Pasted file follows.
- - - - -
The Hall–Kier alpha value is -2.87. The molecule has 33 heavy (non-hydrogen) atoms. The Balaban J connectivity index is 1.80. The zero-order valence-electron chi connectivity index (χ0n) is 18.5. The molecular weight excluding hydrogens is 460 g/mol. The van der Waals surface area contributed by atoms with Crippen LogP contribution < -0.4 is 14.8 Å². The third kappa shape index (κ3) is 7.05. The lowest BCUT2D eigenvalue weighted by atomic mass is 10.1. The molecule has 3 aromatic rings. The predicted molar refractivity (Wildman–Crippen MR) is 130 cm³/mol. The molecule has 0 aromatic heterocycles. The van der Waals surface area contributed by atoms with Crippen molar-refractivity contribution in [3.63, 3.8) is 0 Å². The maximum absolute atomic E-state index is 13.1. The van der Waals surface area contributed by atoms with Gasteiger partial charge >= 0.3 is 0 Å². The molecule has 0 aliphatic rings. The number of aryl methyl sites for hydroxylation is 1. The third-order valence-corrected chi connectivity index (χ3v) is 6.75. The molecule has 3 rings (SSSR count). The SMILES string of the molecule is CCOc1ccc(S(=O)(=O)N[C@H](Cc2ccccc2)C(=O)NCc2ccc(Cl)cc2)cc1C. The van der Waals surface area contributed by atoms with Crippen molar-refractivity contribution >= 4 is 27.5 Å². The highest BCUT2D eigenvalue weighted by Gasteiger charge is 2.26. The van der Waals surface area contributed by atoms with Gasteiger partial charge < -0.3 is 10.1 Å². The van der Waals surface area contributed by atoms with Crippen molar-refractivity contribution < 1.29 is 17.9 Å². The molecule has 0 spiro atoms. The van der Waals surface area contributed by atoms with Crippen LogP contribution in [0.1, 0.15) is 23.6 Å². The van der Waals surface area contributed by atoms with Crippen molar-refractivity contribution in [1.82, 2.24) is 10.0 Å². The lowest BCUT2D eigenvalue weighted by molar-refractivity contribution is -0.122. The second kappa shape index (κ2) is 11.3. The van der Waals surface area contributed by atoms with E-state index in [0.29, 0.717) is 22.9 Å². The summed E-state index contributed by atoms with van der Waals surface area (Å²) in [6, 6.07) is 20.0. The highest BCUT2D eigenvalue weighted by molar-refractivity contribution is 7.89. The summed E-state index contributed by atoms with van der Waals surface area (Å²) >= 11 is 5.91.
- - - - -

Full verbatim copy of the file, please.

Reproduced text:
The Hall–Kier alpha value is -2.87. The molecule has 33 heavy (non-hydrogen) atoms. The Balaban J connectivity index is 1.80. The zero-order valence-electron chi connectivity index (χ0n) is 18.5. The molecular weight excluding hydrogens is 460 g/mol. The van der Waals surface area contributed by atoms with Crippen LogP contribution < -0.4 is 14.8 Å². The third kappa shape index (κ3) is 7.05. The lowest BCUT2D eigenvalue weighted by atomic mass is 10.1. The molecule has 3 aromatic rings. The predicted molar refractivity (Wildman–Crippen MR) is 130 cm³/mol. The molecule has 0 aromatic heterocycles. The van der Waals surface area contributed by atoms with Crippen molar-refractivity contribution in [3.63, 3.8) is 0 Å². The maximum absolute atomic E-state index is 13.1. The van der Waals surface area contributed by atoms with Gasteiger partial charge >= 0.3 is 0 Å². The molecule has 0 aliphatic rings. The number of aryl methyl sites for hydroxylation is 1. The third-order valence-corrected chi connectivity index (χ3v) is 6.75. The molecule has 3 rings (SSSR count). The SMILES string of the molecule is CCOc1ccc(S(=O)(=O)N[C@H](Cc2ccccc2)C(=O)NCc2ccc(Cl)cc2)cc1C. The van der Waals surface area contributed by atoms with Crippen molar-refractivity contribution >= 4 is 27.5 Å². The highest BCUT2D eigenvalue weighted by Gasteiger charge is 2.26. The van der Waals surface area contributed by atoms with Gasteiger partial charge < -0.3 is 10.1 Å². The van der Waals surface area contributed by atoms with Crippen molar-refractivity contribution < 1.29 is 17.9 Å². The molecule has 0 spiro atoms. The van der Waals surface area contributed by atoms with Crippen LogP contribution in [0.1, 0.15) is 23.6 Å². The van der Waals surface area contributed by atoms with Crippen molar-refractivity contribution in [1.82, 2.24) is 10.0 Å². The lowest BCUT2D eigenvalue weighted by molar-refractivity contribution is -0.122. The second kappa shape index (κ2) is 11.3. The van der Waals surface area contributed by atoms with E-state index in [0.29, 0.717) is 22.9 Å². The summed E-state index contributed by atoms with van der Waals surface area (Å²) in [6, 6.07) is 20.0. The highest BCUT2D eigenvalue weighted by molar-refractivity contribution is 7.89. The summed E-state index contributed by atoms with van der Waals surface area (Å²) >= 11 is 5.91.